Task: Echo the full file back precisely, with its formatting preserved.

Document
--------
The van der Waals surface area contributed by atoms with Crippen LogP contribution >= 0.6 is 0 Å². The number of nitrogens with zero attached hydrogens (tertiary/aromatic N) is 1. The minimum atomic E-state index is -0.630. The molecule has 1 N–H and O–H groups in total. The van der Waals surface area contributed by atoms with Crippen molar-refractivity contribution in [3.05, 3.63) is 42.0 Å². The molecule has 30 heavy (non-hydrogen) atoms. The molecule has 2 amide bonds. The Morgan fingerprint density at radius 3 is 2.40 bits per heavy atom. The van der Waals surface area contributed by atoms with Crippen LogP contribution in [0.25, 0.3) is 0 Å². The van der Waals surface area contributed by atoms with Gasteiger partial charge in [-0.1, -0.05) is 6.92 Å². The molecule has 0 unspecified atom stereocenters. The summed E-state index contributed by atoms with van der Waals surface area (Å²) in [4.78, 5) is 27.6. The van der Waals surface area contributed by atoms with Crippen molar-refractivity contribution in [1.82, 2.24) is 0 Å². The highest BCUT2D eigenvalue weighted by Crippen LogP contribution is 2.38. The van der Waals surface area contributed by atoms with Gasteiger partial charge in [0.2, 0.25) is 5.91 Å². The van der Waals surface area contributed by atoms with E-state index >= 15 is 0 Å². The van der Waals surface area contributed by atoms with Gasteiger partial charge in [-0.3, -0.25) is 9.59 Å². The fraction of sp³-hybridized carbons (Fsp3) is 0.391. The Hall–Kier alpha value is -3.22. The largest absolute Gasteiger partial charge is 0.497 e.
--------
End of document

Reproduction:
The van der Waals surface area contributed by atoms with Crippen LogP contribution >= 0.6 is 0 Å². The number of nitrogens with zero attached hydrogens (tertiary/aromatic N) is 1. The minimum atomic E-state index is -0.630. The molecule has 1 N–H and O–H groups in total. The van der Waals surface area contributed by atoms with Crippen molar-refractivity contribution in [3.05, 3.63) is 42.0 Å². The molecule has 30 heavy (non-hydrogen) atoms. The molecule has 2 amide bonds. The Morgan fingerprint density at radius 3 is 2.40 bits per heavy atom. The van der Waals surface area contributed by atoms with Crippen LogP contribution in [0.25, 0.3) is 0 Å². The van der Waals surface area contributed by atoms with Gasteiger partial charge in [-0.1, -0.05) is 6.92 Å². The molecule has 0 unspecified atom stereocenters. The summed E-state index contributed by atoms with van der Waals surface area (Å²) in [4.78, 5) is 27.6. The van der Waals surface area contributed by atoms with Crippen molar-refractivity contribution in [1.82, 2.24) is 0 Å². The highest BCUT2D eigenvalue weighted by Crippen LogP contribution is 2.38. The van der Waals surface area contributed by atoms with Gasteiger partial charge in [0.2, 0.25) is 5.91 Å². The van der Waals surface area contributed by atoms with E-state index >= 15 is 0 Å². The van der Waals surface area contributed by atoms with Gasteiger partial charge in [-0.3, -0.25) is 9.59 Å². The fraction of sp³-hybridized carbons (Fsp3) is 0.391. The Hall–Kier alpha value is -3.22. The largest absolute Gasteiger partial charge is 0.497 e.